Pallet gardening

Adrienne Roethling, the garden curator at Paul J. Ciener Botanical Garden, has used a shipping pallet as a planter with annuals, including begonia, millet, million bells petunia, sweet potato vine, black-eyed Susan vine, baby’s breath, Mexican heather, verbena and coleus.

One of my life goals is to be as creative as those who can tastefully re-purpose and up-cycle disposable materials. I’m a big fan of creating planters out of junk, as it adds a pop of personality to a garden. Besides, anything that’s destined for the dump can stand to have a little dirt thrown on it, right?

There is probably no product more creatively reused than the simple shipping pallet. Strong and functional, pallets are the supportive vehicle for a countless array of consumer goods. One of the latest gardening trends is pallet gardening, where pallets are used as practical vessels for plants, creating the perfect planter for herbs, vegetables or flowers.

Pallet gardens give a new spin to the concept of raised beds. The concept is simple — line a pallet with fabric, fill with soil, and plant seeds, flowers, herbs or vegetables within the spaces between the wooden slats. The finished product can be laid flat upon the ground, hung or leaned vertically on a wall, connected to other pallets to make a living fence, or even suspended from building rafters or strong tree limbs. Once the plants fill in, a profusion of annual color, aromatic herbs or tasty vegetables are the reward.

There is a multitude of really good reasons to try your hand at pallet gardening. Gardeners are most often drawn to pallet gardening because it saves space. Pallet gardening allows those with patios, balconies or impermeable spaces the freedom to grow more with a lot less.

“If you live in a small space with a patio backyard, I’ve seen (pallet) walls separating a patio from the next apartment or condo’s patio,” said Ray Mims, a Guilford County Extension Master Gardener. “They’re screwed together and used as a wall. That’s what I always thought was neat — you could get so much in a small area with them.”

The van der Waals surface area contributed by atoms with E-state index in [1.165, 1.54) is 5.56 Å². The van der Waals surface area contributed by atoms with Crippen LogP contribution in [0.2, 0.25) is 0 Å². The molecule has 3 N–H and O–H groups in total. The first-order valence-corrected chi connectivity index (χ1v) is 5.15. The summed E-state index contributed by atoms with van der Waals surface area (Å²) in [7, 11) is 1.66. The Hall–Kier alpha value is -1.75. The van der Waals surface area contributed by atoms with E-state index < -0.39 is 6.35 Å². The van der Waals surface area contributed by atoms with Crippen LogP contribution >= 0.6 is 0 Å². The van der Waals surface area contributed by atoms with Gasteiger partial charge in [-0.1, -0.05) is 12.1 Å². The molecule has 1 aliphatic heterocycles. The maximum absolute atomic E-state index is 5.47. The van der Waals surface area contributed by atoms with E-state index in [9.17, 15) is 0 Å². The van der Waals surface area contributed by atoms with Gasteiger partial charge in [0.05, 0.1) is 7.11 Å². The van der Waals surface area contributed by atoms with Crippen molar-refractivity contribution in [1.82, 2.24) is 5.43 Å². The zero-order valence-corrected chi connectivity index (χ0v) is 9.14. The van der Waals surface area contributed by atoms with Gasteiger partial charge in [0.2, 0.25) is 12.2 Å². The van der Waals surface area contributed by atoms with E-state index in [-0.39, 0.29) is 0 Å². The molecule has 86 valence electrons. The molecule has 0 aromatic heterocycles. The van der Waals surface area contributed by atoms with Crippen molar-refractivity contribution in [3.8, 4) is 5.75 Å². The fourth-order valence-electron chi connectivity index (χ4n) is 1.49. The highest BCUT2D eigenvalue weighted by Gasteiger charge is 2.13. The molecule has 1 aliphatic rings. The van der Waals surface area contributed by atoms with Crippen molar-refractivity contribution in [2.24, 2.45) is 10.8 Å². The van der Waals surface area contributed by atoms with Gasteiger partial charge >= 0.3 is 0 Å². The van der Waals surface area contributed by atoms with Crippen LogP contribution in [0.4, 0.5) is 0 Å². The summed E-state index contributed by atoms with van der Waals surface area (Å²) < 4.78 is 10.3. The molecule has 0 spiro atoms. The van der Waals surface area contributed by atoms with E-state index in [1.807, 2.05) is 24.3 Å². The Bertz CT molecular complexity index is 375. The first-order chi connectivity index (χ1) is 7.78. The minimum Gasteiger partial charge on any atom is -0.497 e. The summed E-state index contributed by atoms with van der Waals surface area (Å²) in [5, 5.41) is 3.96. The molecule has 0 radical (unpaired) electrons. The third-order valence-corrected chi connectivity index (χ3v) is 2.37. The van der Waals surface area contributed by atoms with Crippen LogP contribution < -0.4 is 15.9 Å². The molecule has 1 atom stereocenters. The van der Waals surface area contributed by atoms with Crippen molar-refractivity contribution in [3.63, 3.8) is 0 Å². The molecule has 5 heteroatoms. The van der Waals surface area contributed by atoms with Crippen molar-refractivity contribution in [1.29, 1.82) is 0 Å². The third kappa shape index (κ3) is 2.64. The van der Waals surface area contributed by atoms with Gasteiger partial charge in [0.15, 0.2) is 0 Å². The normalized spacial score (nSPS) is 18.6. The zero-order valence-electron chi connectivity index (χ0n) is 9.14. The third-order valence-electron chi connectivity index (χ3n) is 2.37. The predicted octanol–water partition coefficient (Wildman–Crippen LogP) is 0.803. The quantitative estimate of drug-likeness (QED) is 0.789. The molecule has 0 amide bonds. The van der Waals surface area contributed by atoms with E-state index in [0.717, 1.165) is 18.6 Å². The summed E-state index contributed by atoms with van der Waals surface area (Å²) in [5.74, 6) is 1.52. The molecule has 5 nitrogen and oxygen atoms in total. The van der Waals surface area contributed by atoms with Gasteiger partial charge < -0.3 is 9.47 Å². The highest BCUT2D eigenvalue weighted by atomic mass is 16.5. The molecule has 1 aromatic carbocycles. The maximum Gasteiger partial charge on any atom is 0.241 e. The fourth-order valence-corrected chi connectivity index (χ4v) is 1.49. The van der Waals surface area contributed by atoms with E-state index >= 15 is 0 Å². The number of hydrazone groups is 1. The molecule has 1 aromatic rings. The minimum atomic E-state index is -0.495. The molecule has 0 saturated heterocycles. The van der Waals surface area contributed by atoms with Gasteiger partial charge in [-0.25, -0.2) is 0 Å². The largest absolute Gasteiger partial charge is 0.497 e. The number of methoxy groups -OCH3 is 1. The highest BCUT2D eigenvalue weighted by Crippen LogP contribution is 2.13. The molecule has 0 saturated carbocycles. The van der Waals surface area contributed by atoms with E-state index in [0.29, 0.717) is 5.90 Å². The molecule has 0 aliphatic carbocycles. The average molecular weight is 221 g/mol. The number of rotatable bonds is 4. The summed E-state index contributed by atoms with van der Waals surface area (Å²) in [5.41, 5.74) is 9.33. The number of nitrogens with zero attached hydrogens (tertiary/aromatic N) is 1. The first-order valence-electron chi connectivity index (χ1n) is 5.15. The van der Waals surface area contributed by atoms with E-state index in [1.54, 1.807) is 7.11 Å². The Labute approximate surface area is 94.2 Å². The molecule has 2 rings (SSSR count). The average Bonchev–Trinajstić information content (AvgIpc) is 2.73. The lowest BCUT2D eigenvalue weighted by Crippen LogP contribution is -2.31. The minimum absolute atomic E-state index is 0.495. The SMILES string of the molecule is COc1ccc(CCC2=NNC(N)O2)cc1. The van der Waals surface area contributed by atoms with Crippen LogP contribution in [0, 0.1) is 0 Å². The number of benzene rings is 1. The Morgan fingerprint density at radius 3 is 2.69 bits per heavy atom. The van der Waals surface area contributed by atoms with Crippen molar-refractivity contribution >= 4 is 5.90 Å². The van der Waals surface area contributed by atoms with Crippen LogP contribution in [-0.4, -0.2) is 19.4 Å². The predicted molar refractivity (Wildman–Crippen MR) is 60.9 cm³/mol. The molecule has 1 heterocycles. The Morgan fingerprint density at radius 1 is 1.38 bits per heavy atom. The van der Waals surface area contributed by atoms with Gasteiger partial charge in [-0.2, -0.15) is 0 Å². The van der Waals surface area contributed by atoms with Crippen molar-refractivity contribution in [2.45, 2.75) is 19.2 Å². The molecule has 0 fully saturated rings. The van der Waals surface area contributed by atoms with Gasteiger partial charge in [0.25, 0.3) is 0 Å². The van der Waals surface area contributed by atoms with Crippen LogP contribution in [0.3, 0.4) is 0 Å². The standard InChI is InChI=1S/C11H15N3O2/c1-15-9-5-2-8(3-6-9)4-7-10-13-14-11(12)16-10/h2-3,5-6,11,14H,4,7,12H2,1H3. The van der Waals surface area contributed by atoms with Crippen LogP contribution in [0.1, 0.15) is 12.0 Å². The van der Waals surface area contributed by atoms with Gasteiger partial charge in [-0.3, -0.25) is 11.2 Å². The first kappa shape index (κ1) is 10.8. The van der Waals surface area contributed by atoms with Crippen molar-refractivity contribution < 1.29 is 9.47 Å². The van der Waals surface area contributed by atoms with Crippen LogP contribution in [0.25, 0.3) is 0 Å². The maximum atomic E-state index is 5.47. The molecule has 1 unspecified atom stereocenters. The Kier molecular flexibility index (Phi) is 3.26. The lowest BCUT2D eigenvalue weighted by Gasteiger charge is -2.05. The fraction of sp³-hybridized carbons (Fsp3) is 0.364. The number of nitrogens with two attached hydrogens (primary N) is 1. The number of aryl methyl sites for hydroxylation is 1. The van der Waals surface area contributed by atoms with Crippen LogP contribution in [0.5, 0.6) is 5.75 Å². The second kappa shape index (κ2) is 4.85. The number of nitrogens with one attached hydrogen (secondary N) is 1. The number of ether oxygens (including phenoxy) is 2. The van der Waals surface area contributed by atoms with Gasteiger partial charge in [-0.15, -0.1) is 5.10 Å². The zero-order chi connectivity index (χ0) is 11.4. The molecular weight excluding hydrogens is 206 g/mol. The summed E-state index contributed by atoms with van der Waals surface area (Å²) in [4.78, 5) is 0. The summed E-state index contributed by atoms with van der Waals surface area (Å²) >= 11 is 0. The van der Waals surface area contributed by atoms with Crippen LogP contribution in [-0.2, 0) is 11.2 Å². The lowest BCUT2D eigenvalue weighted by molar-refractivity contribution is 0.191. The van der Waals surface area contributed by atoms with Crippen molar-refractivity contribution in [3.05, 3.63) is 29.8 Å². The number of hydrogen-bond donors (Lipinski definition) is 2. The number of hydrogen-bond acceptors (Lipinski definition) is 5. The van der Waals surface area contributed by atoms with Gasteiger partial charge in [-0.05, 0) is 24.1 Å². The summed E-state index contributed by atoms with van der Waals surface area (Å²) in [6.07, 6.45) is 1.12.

Given the right neighborhood or appropriate housing complex, neighbors could work together to create a living wall between their outdoor spaces. A pallet planted with colorful annuals can add a dramatic pop to an otherwise stodgy wall. A small vegetable garden can be planted in a three-foot-square space, providing a plethora of spring, summer and fall produce. The diversity of the pallet gardening seems to be what has attracted a wide range of gardeners to the method.

If growing vegetables is your goal, laying the pallet horizontally flat on the ground is probably your best bet. Whether you place the pallet on a gravel driveway, a patio or within your established vegetable garden, you should find that it’s easy to maximize yields. Consider using several pallets — each pallet growing one crop. Or if space is really tight, each row within a pallet could host a different crop.

Strawberries are a good crop for horizontal pallets, as they like to be up off of the ground. Pallet gardens are said to be almost weed free, because the wooden slats cut down on the available space for weeds to find a home.

Pallet gardening

This planter made from a shipping pallet includes such annuals as begonia, red Joseph’s coat and lobelia.

“When you plant in the ground, you’ve got all kinds of weed seed blowing in there, weeds popping up and Bermuda grass,” Mims said. “They (pallets) are so much easier to maintain. It’s just a lot easier when you’ve got some containment around like these provide.”